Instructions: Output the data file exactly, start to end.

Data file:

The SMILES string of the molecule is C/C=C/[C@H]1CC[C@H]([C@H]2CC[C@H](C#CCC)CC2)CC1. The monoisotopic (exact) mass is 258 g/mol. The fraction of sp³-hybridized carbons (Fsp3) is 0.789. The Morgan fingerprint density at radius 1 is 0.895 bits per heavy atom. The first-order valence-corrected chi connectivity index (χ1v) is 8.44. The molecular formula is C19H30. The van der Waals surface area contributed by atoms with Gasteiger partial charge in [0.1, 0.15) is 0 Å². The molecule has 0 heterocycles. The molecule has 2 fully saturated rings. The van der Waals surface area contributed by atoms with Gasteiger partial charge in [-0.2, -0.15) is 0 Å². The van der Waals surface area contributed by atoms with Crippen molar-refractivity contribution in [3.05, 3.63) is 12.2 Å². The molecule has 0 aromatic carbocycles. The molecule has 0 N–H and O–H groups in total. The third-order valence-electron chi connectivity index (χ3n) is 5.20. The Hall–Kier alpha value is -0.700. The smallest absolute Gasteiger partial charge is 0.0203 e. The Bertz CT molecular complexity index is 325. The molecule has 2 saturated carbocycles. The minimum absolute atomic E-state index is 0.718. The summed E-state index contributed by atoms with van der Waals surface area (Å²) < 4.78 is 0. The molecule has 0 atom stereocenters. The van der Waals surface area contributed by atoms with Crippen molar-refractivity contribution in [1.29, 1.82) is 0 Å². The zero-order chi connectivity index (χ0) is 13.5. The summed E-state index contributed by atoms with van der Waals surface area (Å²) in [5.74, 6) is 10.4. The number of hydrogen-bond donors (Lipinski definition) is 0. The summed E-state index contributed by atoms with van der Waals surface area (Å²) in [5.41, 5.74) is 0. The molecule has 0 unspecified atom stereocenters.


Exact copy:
The SMILES string of the molecule is C/C=C/[C@H]1CC[C@H]([C@H]2CC[C@H](C#CCC)CC2)CC1. The monoisotopic (exact) mass is 258 g/mol. The fraction of sp³-hybridized carbons (Fsp3) is 0.789. The Morgan fingerprint density at radius 1 is 0.895 bits per heavy atom. The first-order valence-corrected chi connectivity index (χ1v) is 8.44. The molecular formula is C19H30. The van der Waals surface area contributed by atoms with Gasteiger partial charge in [0.1, 0.15) is 0 Å². The molecule has 0 heterocycles. The molecule has 2 fully saturated rings. The van der Waals surface area contributed by atoms with Gasteiger partial charge in [-0.2, -0.15) is 0 Å². The van der Waals surface area contributed by atoms with Crippen molar-refractivity contribution in [3.05, 3.63) is 12.2 Å². The molecule has 0 aromatic carbocycles. The molecule has 0 N–H and O–H groups in total. The third-order valence-electron chi connectivity index (χ3n) is 5.20. The Hall–Kier alpha value is -0.700. The smallest absolute Gasteiger partial charge is 0.0203 e. The Bertz CT molecular complexity index is 325. The molecule has 2 saturated carbocycles. The minimum absolute atomic E-state index is 0.718. The summed E-state index contributed by atoms with van der Waals surface area (Å²) < 4.78 is 0. The molecule has 0 atom stereocenters. The van der Waals surface area contributed by atoms with Crippen molar-refractivity contribution in [1.29, 1.82) is 0 Å². The zero-order chi connectivity index (χ0) is 13.5. The summed E-state index contributed by atoms with van der Waals surface area (Å²) in [5.74, 6) is 10.4. The number of hydrogen-bond donors (Lipinski definition) is 0. The summed E-state index contributed by atoms with van der Waals surface area (Å²) in [5.41, 5.74) is 0. The molecule has 0 unspecified atom stereocenters.